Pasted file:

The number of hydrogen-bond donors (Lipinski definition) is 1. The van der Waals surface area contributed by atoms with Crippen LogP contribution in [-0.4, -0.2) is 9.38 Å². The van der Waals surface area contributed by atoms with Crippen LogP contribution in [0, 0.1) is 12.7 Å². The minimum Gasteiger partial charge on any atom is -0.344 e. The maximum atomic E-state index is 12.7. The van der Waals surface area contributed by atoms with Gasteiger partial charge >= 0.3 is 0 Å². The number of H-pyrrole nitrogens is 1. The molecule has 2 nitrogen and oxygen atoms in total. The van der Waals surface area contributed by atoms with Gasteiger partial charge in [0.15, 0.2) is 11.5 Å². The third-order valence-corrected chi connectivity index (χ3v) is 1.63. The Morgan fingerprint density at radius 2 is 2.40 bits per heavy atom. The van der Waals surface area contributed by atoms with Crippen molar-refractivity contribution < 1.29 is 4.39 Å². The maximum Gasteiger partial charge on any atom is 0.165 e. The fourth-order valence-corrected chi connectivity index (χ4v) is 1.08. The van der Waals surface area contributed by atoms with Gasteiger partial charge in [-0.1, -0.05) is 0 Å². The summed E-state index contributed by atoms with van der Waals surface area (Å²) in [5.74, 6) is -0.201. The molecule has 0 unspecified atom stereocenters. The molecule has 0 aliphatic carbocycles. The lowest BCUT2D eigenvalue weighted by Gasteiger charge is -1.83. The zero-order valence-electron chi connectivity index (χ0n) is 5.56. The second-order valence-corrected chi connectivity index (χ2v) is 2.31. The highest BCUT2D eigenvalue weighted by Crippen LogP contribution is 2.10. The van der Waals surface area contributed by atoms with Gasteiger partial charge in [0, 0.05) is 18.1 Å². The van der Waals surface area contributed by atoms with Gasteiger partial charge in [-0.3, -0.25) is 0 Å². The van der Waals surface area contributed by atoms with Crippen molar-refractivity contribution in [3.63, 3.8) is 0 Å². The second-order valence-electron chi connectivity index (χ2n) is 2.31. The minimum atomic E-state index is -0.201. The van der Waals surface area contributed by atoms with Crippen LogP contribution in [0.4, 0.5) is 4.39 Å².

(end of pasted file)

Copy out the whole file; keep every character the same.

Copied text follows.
The number of hydrogen-bond donors (Lipinski definition) is 1. The van der Waals surface area contributed by atoms with Crippen LogP contribution in [-0.4, -0.2) is 9.38 Å². The van der Waals surface area contributed by atoms with Crippen LogP contribution in [0, 0.1) is 12.7 Å². The minimum Gasteiger partial charge on any atom is -0.344 e. The maximum atomic E-state index is 12.7. The van der Waals surface area contributed by atoms with Gasteiger partial charge >= 0.3 is 0 Å². The number of H-pyrrole nitrogens is 1. The molecule has 2 nitrogen and oxygen atoms in total. The van der Waals surface area contributed by atoms with Gasteiger partial charge in [0.15, 0.2) is 11.5 Å². The third-order valence-corrected chi connectivity index (χ3v) is 1.63. The Morgan fingerprint density at radius 2 is 2.40 bits per heavy atom. The van der Waals surface area contributed by atoms with Crippen molar-refractivity contribution < 1.29 is 4.39 Å². The maximum Gasteiger partial charge on any atom is 0.165 e. The fourth-order valence-corrected chi connectivity index (χ4v) is 1.08. The van der Waals surface area contributed by atoms with Gasteiger partial charge in [-0.1, -0.05) is 0 Å². The summed E-state index contributed by atoms with van der Waals surface area (Å²) in [5.74, 6) is -0.201. The molecule has 0 unspecified atom stereocenters. The molecule has 0 aliphatic carbocycles. The lowest BCUT2D eigenvalue weighted by Gasteiger charge is -1.83. The zero-order valence-electron chi connectivity index (χ0n) is 5.56. The second-order valence-corrected chi connectivity index (χ2v) is 2.31. The highest BCUT2D eigenvalue weighted by Crippen LogP contribution is 2.10. The van der Waals surface area contributed by atoms with Gasteiger partial charge in [0, 0.05) is 18.1 Å². The van der Waals surface area contributed by atoms with Gasteiger partial charge in [-0.3, -0.25) is 0 Å². The van der Waals surface area contributed by atoms with Crippen molar-refractivity contribution in [3.63, 3.8) is 0 Å². The second-order valence-electron chi connectivity index (χ2n) is 2.31. The minimum atomic E-state index is -0.201. The van der Waals surface area contributed by atoms with Crippen LogP contribution in [0.4, 0.5) is 4.39 Å².